News is a big thing for gaming and so far we have only dabbled into the blogging news field, up until now that is. Welcome to the Editor's Notes, updated with news that relates to the modding and indie scene. Not only will we fill you in on the news but also offer our opinions, giving the community a chance to discuss topics relevant to there interests.
Exploring how game designers can subtly turn heads.
Posted by stenchy on May 28th, 2009
This is nice nugget of design that's probably known by many but mostly forgotten when it comes time for modders to reach into their bag of tricks. However, with the possibility of Valve's unveiling of Half-Life 2: Episode 3 a tantalizing prospect, a few people have been going back and playing the previous entries.
Matthew Gallant of Quixotic Engineer posted a write-up describing how Gabe & Co. used various elements to subtly grab the attention of the player. Things like startling birds into the air.
Matthew wrote:For instance, near the beginning of the game, the player approaches a cliff overlooking a small abandoned factory and startles a group of crows.
As the birds take off, they fly toward a rooftop where the player can catch a glimpse of a Hunter robot stalking them. This neatly foreshadows the upcoming encounter.
Along with other blog linked in the quote, this post continues adds to another old posting from Big Apple, 3AM (if you didn't read that with the Turtles in Time voice, you're doing it wrong!). Instead of relying on button prompts (a la Gears of War) or quick cutscenes that cut up the flow of a player's experience, games should strive for more organic solutions.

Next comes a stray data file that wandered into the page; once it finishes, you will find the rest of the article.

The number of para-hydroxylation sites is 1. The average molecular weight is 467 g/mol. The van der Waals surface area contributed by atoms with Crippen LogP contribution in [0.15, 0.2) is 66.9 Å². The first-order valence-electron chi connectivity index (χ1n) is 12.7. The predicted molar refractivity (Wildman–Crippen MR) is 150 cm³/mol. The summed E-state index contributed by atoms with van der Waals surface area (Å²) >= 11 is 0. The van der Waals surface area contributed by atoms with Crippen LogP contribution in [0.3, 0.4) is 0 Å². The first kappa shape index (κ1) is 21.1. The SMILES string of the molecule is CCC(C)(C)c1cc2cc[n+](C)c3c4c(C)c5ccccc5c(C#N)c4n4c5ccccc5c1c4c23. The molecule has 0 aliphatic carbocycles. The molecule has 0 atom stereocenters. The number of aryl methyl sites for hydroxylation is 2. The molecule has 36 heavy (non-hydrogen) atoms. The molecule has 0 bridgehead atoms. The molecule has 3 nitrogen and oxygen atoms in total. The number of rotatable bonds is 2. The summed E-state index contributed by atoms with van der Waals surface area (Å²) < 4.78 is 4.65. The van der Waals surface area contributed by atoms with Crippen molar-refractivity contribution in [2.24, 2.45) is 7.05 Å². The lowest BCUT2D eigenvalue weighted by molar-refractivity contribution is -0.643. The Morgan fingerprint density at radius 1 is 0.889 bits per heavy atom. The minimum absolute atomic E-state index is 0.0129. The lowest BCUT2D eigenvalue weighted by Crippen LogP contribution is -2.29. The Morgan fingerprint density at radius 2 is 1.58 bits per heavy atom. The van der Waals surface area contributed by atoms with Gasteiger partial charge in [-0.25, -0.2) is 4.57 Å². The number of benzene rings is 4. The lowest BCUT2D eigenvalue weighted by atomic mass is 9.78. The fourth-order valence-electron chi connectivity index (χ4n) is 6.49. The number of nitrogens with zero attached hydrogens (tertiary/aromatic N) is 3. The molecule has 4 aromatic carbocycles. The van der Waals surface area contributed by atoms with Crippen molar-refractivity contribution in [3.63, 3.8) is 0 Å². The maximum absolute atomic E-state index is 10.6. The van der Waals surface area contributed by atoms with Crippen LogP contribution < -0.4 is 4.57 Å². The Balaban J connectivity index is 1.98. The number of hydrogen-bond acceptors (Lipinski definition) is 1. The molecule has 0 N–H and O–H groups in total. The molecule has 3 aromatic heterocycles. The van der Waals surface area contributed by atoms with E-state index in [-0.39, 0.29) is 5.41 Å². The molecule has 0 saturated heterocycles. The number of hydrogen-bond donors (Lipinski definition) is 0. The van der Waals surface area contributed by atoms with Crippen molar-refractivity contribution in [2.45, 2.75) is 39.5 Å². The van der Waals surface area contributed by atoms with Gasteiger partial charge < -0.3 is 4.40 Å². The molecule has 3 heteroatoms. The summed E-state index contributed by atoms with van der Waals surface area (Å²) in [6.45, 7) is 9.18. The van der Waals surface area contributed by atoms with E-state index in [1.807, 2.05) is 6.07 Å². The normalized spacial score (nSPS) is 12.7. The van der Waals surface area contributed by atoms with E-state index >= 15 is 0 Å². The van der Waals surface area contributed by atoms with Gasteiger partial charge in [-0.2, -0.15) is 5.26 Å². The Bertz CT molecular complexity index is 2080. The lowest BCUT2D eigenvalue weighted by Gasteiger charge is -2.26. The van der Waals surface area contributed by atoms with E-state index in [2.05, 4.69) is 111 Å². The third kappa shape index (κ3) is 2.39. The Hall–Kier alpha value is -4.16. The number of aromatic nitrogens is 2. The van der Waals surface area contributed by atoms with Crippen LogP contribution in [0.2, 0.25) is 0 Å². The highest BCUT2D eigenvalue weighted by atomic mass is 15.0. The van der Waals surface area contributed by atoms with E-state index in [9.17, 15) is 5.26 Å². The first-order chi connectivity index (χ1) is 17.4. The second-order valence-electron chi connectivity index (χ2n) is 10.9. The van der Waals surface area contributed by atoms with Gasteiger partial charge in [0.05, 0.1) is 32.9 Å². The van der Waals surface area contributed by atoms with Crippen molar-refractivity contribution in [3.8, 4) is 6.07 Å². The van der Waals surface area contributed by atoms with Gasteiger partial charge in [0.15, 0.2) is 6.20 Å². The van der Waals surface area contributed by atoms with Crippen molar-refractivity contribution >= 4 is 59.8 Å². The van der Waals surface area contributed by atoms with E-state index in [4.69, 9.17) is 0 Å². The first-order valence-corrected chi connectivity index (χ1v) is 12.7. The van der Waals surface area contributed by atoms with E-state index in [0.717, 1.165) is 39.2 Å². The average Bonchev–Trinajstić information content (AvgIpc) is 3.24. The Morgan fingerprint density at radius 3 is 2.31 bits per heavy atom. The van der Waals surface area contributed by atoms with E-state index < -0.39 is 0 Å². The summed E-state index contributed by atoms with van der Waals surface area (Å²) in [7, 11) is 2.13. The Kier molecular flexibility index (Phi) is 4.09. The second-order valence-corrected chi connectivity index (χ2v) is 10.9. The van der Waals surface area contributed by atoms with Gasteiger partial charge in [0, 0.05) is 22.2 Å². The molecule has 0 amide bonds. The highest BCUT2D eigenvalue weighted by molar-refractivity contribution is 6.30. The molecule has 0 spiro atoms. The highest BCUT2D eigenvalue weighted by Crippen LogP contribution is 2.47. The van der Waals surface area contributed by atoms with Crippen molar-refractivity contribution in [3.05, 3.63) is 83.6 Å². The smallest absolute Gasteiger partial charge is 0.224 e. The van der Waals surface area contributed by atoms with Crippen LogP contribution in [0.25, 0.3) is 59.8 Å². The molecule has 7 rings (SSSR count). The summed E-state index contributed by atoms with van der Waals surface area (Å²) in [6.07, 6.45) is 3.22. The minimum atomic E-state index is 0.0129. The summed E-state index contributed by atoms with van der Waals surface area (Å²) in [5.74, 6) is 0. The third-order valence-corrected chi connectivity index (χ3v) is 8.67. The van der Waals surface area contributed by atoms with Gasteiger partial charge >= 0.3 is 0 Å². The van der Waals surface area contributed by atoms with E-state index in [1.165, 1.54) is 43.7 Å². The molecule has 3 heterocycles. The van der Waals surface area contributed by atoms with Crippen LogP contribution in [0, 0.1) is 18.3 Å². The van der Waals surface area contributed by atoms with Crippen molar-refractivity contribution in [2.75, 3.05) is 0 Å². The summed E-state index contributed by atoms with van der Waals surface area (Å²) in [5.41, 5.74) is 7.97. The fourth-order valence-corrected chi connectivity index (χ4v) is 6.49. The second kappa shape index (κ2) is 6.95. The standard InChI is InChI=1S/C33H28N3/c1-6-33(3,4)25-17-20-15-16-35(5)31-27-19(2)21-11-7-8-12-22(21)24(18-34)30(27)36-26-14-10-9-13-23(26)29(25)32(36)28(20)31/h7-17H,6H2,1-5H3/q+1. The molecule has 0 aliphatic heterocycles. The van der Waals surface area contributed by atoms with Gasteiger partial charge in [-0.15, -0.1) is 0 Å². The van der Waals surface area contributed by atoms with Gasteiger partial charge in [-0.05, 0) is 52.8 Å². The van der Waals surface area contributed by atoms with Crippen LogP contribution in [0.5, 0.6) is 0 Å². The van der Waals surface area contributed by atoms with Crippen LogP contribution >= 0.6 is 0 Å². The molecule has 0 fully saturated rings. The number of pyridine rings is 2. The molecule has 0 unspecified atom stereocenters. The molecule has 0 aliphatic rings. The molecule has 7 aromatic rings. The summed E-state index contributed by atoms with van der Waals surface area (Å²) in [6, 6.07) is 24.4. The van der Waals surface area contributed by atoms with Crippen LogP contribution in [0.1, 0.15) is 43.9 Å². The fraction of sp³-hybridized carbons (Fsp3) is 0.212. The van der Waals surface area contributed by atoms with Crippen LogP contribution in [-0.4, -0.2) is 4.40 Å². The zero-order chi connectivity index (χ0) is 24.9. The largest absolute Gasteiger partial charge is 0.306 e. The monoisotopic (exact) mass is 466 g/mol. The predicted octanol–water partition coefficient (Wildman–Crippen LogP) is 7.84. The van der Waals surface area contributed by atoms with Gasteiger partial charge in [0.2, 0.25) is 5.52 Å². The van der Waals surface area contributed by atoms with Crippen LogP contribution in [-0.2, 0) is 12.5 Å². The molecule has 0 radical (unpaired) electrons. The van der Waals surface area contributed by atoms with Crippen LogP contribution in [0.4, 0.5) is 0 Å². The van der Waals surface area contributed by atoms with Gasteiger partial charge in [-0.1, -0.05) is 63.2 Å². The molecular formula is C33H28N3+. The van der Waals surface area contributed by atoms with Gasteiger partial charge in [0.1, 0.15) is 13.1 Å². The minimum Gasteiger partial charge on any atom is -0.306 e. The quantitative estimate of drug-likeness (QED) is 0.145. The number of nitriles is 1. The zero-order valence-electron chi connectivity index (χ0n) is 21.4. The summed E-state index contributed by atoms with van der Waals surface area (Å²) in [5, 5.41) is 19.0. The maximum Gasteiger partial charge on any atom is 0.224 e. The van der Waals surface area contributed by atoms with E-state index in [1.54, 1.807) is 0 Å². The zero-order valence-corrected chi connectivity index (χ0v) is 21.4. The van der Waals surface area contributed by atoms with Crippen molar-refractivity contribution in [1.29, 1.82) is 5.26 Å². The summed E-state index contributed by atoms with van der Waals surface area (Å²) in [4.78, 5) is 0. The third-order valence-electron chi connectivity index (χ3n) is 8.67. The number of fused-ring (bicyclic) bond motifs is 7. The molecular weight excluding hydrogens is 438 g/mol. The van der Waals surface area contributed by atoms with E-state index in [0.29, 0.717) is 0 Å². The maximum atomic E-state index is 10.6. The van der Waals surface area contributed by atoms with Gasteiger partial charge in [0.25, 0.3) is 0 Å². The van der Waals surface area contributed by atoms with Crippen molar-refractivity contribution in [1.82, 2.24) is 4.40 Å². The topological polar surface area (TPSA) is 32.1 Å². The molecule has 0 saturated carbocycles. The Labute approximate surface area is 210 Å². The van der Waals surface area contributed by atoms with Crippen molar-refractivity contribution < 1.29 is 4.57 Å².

Michel wrote:Whether it's architecture, NPCs reacting to something "off-screen," or objects included for the express purpose of attracting the player's attention, using things that exist in the game world is the best way to make players turn their heads of their own presumed free will. Not only does it maintain immersion, it's more true to the interactive nature of the medium. Sure, a designer can cross and jump-cut as he rips control from the player's hands in order to display his cinematic prowess, but that's ignoring the fundamental potential of the medium. Video games require new techniques and a new language for setting the player's viewpoint. With the player in control of the camera, it's the designer's job to create circumstances that encourage and suggest, not force, ways to view the game world.
Links of interest: